MANILA (UPDATE) - The public is urged to follow minimum health standards such as wearing of face masks and observance of physical distancing as there is an increase in COVID-19 cases in Metro Manila, a group of doctors said Sunday.
Severe to critical cases still prevail among the elderly while there is also virus clustering among family members, according to Dr. Pauline Convocar, president of the Philippine College of Emergency Medicine (PCEM).
"Nararamdaman na po namin ang pagtaas ng numero ng kaso ng coronavirus across all departments... Napapansin din po namin na meron po talagang family clustering," she told ABS-CBN's TeleRadyo.
(We feel the increase in cases of coronavirus across all departments... We also notice that there really is a family clustering.)
The country on Saturday logged 3,439 newly confirmed COVID-19 cases, the highest daily jump in over 4 month's, pushing the country's total to 591,138. Active cases stood at 43,323, or 7.3 percent of the cumulative total.
Convocar urged the public to continue observing minimum health standards as she said the surge in cases may be due to new COVID-19 variants, relaxed virus restrictions, and complacency.
The increase in virus cases in Metro Manila, home to about a tenth of the county's population, is already a "big surge," said Professor Guido David, member of the OCTA Research Group.
The capital region tallied an average 1,000 COVID-19 cases in the past week and the virus' reproduction rate has risen to 1.66 and is "still increasing," according to David.
The positivity rate has also gone up from around 4 percent to 8 percent, he said.
"Unfortunately, this is a big surge na... Baka sabihin ng iba alarmist tayo but... this is really alarming number kasi mas mahirap na itong pigilan at this level. So, we really have to be stricter and we have to take some other measures kasi, so far, ang nangyayari kumakalat na siya to other parts of Manila," he said.
(Maybe, some will say we're being alarmist but these are really alarming numbers because it's hard to stop this at this level. We really have to be stricter and we have to take some other measures because it's spreading in other parts of Manila.)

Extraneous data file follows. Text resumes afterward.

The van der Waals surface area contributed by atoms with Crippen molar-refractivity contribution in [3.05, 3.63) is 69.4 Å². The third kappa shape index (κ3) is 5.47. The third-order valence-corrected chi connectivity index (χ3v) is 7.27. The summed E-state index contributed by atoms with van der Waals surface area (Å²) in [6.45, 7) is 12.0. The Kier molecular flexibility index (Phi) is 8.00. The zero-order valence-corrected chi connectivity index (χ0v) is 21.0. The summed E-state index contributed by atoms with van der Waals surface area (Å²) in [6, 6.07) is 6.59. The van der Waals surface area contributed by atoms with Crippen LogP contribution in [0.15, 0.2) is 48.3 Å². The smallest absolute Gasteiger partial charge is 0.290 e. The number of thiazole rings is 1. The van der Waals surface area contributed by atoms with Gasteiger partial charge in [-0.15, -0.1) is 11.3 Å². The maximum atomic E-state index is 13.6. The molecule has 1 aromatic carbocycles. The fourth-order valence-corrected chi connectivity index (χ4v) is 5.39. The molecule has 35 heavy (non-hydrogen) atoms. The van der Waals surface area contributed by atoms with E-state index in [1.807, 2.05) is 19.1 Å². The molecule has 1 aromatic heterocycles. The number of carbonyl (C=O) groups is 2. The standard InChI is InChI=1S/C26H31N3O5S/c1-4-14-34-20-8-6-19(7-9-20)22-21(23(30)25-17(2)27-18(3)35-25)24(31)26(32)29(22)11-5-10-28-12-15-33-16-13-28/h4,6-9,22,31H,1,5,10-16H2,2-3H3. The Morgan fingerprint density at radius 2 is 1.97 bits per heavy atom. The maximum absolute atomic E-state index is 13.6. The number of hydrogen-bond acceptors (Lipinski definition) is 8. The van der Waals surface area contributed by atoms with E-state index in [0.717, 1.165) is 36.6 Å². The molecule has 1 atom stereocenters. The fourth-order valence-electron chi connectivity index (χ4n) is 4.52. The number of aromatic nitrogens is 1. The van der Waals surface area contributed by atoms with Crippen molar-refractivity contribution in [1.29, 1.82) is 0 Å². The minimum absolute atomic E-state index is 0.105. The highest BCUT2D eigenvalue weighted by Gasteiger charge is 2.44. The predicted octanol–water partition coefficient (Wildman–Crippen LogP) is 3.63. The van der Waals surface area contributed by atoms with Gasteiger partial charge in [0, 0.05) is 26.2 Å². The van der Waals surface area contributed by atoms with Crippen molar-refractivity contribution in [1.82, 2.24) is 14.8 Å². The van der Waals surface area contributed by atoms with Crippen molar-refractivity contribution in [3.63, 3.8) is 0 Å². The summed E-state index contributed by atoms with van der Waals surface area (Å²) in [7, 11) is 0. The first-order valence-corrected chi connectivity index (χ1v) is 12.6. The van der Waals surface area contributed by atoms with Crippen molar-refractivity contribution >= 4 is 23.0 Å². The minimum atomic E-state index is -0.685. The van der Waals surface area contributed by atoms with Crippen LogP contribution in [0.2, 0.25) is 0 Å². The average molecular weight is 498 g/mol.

David said occupancy rate in hospitals, consequently, has gone up.
He noted that the number of cases in Region 4-A is also slowly growing, although those in Cebu City, Lapu-lapu City and Talisay City in the Visayas are decreasing.
The government needs to enforce strict border control and "revisit" quarantine measures for inbound international travelers to prevent the entry of new variants, David said.
"The presence of the variants is one of the reasons. This kind of acceleration sa pagkalat (in the virus' spread) has not been seen sa (in the) previous variant," he said.
"Mahirap nating mare-restore ang economy natin kung itong variants pumapasok sa country natin at will," he added, stressing the importance of adhering to public safety protocols.
(We'll find it difficult to restore our economy if there are variants entering our country at will.)
Nearly a year after the country went on one of the world's strictest and longest lockdowns, the public health sector has learned how to manage its resources, the PCEM's Convocar said.
"We can’t afford another timeout. So kailangan na talagang makipag-dance (So we need to dance) and coexist with the virus. Posibleng mangyari pero (It's possible but) granting naman kasi the advances of technology and science, I really hope not," she said.
"I do not want na umabot tayo sa (that we'll get to the) point na (where) we’ll turn away patents, then they’ll do hospital hopping. Ngayon (Now), because of the structures in place, we can guide people where to go."
Convocar, however, said the "pandemic only unmasked and highlighted the problems pre-COVID."
"Pagkatapos sana nito, we should learn to build back better, to be read for, hopefully not, the next pandemic," she said.
"We have to address our human resources issues, our inadequacies in health. So kailangan talaga natin tutukan pa rin lalo ang public health natin."
(So we need to focus on the public health sector.)
The Philippines rolled out its COVID-19 vaccination program last week, using jabs donated by Chinese drugmaker Sinovac Biotech, and then those from AstraZeneca acquired through the COVAX Facility.
The pandemic curtailed the country's economy, with last year's gross domestic product registering -9.5 percent growth, the first contraction since 1998's 0.5 percent decline due to the Asian financial crisis.
The economic downturn was also worse than the 7 percent contraction recorded in 1984, making it the steepest post-war slump in Philippine history, using available PSA data dating back to 1947.